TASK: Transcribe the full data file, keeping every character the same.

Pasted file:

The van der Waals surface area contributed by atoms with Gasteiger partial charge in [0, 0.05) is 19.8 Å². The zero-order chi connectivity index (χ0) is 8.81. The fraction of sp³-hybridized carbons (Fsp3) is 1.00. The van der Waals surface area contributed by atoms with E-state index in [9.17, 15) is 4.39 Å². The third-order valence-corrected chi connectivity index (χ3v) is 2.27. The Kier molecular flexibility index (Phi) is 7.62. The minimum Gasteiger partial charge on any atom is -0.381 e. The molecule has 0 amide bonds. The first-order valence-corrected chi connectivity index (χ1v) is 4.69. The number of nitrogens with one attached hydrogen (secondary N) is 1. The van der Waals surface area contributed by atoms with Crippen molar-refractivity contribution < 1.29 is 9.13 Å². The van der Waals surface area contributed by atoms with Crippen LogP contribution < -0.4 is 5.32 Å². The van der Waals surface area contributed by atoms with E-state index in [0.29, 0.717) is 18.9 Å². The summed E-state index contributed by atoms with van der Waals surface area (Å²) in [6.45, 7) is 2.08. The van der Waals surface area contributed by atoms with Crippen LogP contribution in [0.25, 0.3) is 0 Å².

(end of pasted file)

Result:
The van der Waals surface area contributed by atoms with Gasteiger partial charge in [0, 0.05) is 19.8 Å². The zero-order chi connectivity index (χ0) is 8.81. The fraction of sp³-hybridized carbons (Fsp3) is 1.00. The van der Waals surface area contributed by atoms with E-state index in [9.17, 15) is 4.39 Å². The third-order valence-corrected chi connectivity index (χ3v) is 2.27. The Kier molecular flexibility index (Phi) is 7.62. The minimum Gasteiger partial charge on any atom is -0.381 e. The molecule has 0 amide bonds. The first-order valence-corrected chi connectivity index (χ1v) is 4.69. The number of nitrogens with one attached hydrogen (secondary N) is 1. The van der Waals surface area contributed by atoms with Crippen molar-refractivity contribution < 1.29 is 9.13 Å². The van der Waals surface area contributed by atoms with Crippen LogP contribution < -0.4 is 5.32 Å². The van der Waals surface area contributed by atoms with E-state index in [0.29, 0.717) is 18.9 Å². The summed E-state index contributed by atoms with van der Waals surface area (Å²) in [6.45, 7) is 2.08. The van der Waals surface area contributed by atoms with Crippen LogP contribution in [0.25, 0.3) is 0 Å².